A new modeling study appearing this week in PLOS Medicine supports consideration of vaccination campaigns using a single dose of cholera vaccine versus campaigns using the recommended two doses given two weeks apart.. Justin Lessler and colleagues, of Johns Hopkins Bloomberg School of Health, Baltimore, Epicentre, Paris and Médecins Sans Frontières, Geneva focus their modelling analyses on comparing the number of lives that could be saved by adopting a single vaccine dose, which could be more rapidly administered to more people than the internationally licensed ...

Less may be more in slowing cholera epidemics

2015-08-25
An oral cholera vaccine that is in short supply could treat more people and save more lives in crisis situations, if one dose were dispensed instead of the recommended two, new Johns Hopkins Bloomberg School of Public Health research suggests. More than 1.5 billion people around the world are at risk for cholera, a severe diarrheal illness caused by bacteria linked to poor water and sanitation. It is a major killer worldwide, causing an estimated two to three million cases and 100,000 deaths each year, primarily in developing nations. A relatively new vaccine -- internationally ...

Adaptive mutation mechanism may explain some forms of antibiotic resistance

2015-08-25
Evolutionary theory says mutations are blind and occur randomly. But in the phenomenon of adaptive mutation, cells can peek under the blindfold, increasing their mutation rate in response to stress. Scientists at Winship Cancer Institute, Emory University have observed that an apparent "back channel" for genetic information called retromutagenesis can encourage adaptive mutation to take place in bacteria. The results are scheduled for publication in PLOS Genetics on Tuesday, August 25. "This mechanism may explain how bacteria develop resistance to some types of antibiotics ...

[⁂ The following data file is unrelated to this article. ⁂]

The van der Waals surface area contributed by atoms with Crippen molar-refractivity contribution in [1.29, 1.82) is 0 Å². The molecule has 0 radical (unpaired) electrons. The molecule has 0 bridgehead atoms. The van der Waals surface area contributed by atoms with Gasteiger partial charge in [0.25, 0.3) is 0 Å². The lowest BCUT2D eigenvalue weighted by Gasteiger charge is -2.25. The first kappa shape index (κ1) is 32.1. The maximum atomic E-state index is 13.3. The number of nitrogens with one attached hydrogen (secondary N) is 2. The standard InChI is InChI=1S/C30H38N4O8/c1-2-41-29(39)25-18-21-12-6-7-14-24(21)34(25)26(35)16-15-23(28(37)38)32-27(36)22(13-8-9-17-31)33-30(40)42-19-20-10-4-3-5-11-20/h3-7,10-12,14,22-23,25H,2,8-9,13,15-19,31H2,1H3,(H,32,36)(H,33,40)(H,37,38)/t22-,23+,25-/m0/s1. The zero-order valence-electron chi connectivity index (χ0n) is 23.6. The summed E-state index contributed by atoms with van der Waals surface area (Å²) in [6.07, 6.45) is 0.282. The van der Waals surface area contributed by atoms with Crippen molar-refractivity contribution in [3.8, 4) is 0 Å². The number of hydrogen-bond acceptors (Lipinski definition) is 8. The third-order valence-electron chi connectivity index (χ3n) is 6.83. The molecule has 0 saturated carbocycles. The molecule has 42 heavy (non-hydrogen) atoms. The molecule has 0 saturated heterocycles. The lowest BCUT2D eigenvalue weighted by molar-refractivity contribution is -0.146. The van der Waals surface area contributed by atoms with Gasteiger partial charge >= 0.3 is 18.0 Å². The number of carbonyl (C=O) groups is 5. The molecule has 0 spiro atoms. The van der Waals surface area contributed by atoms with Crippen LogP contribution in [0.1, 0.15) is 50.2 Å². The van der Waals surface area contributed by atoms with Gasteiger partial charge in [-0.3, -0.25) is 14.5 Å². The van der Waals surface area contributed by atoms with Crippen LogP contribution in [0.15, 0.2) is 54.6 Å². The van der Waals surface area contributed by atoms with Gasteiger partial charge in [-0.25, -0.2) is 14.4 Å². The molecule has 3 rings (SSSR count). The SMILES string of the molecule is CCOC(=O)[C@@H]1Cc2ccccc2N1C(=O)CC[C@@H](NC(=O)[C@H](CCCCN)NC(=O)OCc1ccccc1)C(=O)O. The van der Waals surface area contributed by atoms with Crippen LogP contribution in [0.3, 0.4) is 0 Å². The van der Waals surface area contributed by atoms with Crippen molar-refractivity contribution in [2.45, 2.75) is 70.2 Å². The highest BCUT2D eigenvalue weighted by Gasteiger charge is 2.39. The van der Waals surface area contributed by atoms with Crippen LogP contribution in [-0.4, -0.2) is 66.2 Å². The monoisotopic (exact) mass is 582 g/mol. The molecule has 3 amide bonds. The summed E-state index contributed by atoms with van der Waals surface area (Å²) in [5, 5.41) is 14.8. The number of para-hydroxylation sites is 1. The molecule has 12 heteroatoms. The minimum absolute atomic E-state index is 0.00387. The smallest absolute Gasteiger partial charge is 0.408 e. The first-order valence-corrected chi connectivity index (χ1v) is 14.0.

NASA sees Tropical Cyclone Atsani bow out

NASA sees Tropical Cyclone Atsani bow out
2015-08-25
Tropical Cyclone Atsani appeared to look more like a frontal system in infrared imagery from NASA's Aqua satellite.Early on August 26, the Joint Typhoon Warning Center issued their final bulletin on the system as it was transitioning into an extra-tropical cyclone, The Atmospheric Infrared Sounder or AIRS instrument that also flies aboard Aqua captured infrared data on the storm on August 25 at 14:47 UTC (10:47 a.m. EDT). Cloud top temperatures in thunderstorms northeast of the center were colder than -63F/-52C, indicating high, strong thunderstorms with the potential ...

Study in bats and rodents offers insights on how viruses spread across species

2015-08-25
Bats are natural reservoirs of several important emerging viruses, and because cross-species transmission appears to be quite common among bats, it's important to study bats in a community context rather than concentrating on individual species. Researchers have now used such an approach to identify characteristics of cross-species virus transmission in bats and rodents, another important viral host. The investigators uncovered evidence to suggest that viruses pass more easily between bat species than between rodent species, and they found that characteristics unique ...

Optimal breastfeeding practices may help save infants' lives

2015-08-25
In a new review of all relevant medical research on breastfeeding practices, infants 0 to 5 months of age who were predominantly, partially, or not breastfed had 1.5-, 4.8-, and 14.4-times higher risks of dying, respectively, compared with exclusively breastfed infants. Also, children aged 6 to 23 months who were not breastfed had about a 2-times higher risk of dying than children who were continued on breastfeeding. "The findings underscore the importance of optimal breastfeeding practices during infancy and early childhood," said Dr. M. Jeeva Sankar, lead author of ...

Adverse effects of common prostate enlargement and hair growth drugs: A review

2015-08-25